' Above the hammer and piston structure, the housing l2 screws onto the depending pin 22 of a connection collar 23, and an upper portion 24 of the percussion tool housing is received upon the upstanding, screw-threaded pin 25 of said collar. A suitable tool-joint 26 is secured to the upper end of the portion 24 of the housing and is adapted to be coupled to the lower end of a suitable drill pipe (not shown) An annular skirt 2! depends from the tool-joint into the interior of the upper housing portion 24.

The connection collar 23 is formed with an integral, upstanding neck or guide 28 having an axial bore 29, and having its outer wall spaced from the housing portion 24 to provide an annular space 30 therebetween. An elongate, tubular control sleeve 3I is received within the bore 29 and extends therethrough projecting from each end of the bore. The sleeve is provided with an axial bore 32 of such diameter as to have a snu sliding fit over the hammer piston 2| whereby the latter may telescope such bore.

1 p The upper end of the control sleeve is rounded "and turned back upon itself to form an external, depending skirt or apron 33 outwardly spaced by the engagement of the upper end of the control sleeve with the lower end of the skirt 21, and the lower limit being defined by the abutting of the upper end 35 of the neck 28 with the upper end or bottom 36 of the annular space 34. To urge the control sleeve constantly upwardly, a suitable coiled spring 37 encompasses the neck 28 and is confined within the annulus 30 between the upper end of the connection collar 23 and the lower margin of the depending apron 33. Also, radial ports 38 are provided in said apron and in the'skirt 21 to permit the relief of pressure fluid trapped therebehind.

The structure described up to this point is, in

general, similar to that shown and described in my co-pending applications referred to hereinly via the drill pipe to the percussion tool.

Beginning with the positions of the elements shown in Fig. 1, the rapidly moving column of drilling fluid flowing under the several hundred pounds pressure normally applied by the usual mud pumps (not shown) located at the surface of the well, will force the'control sleeve downwardly to its lower limit of travel (Fig. 6) compressing the spring 31. the hammer because of its lesser mass and consequently smaller degree of inertia. However, when the sleeve can move no further, the full force of the drilling fluid if brought to bear upon the upper end of the piston 2| which is temporarily confined within the bore 32 of the sleeve, and the piston and hammer are driven rapidly downwardly (Fig. 6), compressing the spring I8 anddelivering a sharp and heavy impact blow to the anvil I4 and drill bit "I3. The splined conne'ctiofibf the carrier 'I I' to the housing I2 pre- The sleeve moves before vents the shock of this blow being transmitted to the housing I2 and through the latter to the drill pipe. However, this connection permits the bit to be rotated by the drill pipe at the same time as impact blows are being delivered thereto.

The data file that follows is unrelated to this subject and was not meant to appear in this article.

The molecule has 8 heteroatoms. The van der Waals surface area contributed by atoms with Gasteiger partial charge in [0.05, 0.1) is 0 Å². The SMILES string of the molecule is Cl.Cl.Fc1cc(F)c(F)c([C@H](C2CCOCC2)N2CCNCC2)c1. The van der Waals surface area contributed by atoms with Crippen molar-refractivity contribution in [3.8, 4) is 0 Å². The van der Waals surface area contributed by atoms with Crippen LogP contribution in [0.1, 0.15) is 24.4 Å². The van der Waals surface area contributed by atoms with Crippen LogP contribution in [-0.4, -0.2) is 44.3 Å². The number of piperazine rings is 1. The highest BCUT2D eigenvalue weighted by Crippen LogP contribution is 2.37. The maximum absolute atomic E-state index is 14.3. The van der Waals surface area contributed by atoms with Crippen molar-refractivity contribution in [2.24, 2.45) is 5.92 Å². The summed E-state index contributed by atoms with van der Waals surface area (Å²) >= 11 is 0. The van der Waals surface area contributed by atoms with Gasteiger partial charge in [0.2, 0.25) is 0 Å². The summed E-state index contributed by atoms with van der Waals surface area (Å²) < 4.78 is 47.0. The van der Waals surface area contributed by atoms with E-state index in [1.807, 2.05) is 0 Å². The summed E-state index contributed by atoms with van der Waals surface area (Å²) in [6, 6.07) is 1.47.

The strokes of the control sleeve and the hammer are so proportioned that the piston of the hammer is withdrawn from the sleeve (with the latter in its lower position) before the impact blow is delivered to the anvil. Thus, the pressure of the drilling fluid is relieved, and said fluid may flow downwardly around the hammer and through the fluid passages provided. At this point, the hammer is moving downwardly at great speed, and its momentum will carry it on to deliver a substantially undiminished impact blow. However, the relieving of the pressure upon the control sleeve eliminates the force holding it in its lower position and permits the spring 31 to return the sleeve to its upper position as shown in Fig. 1.

The hammer strikes the anvil I4 almost immediately following the disengagement of its piston with the control sleeve, and, the energy of the hammer being transmitted to the anvil, the spring I8 is free to return the hammer to its upper position. In returning to the upper position the piston of the hammer again engages within the bore of the control sleeve, and thus the cycle is repeated indefinitely. Under full flow of the drilling fluid, several hundred impact blows are delivered by the hammer eachminute, and an effective and powerful percussion tool is provided.

The operation described is common to the present invention and to my co-pending applications which have been mentioned. However, this invention includes an additional feature in permitting the flow or draining of the drilling fluid when the percussion tool is not in' operation. This is desirable in eliminating the necessity of pulling a wet string of pipe, or pipe full of drilling fluid, when the percussion tool is removed from the well bore for servicing or the replacement of the drill bit.

In order to achieve this desirable result, a flow passage around the control sleeve is provided in one of several ways, and means is incorporated in the tool for closing off the passage when necessary. In thefform shown in Figs. 1-6, the upper end 35 of the neck 28 is rounded into a beadlike seating element, and the bottom 36 of the annular space 34 is curved to form an annular, concave seat. Also, the control sleeve is given a loose fit within the bore 29 to form an annular flow space 39 between the sleeve and the neck 28. With this structure, when the control sleeve is in other than its lower position, the drilling fluid may pass through the ports 38, or under the margin of the apron 3'3, across the annular space 34, and downwardly through the annular flow space 39. However, when the control sleeve is in its lower position and a pressure seal is desired, the upper end '35 of the neck '28 seats securely in the concave bottom 36 of the annular space 34, and such pressure seal is provided.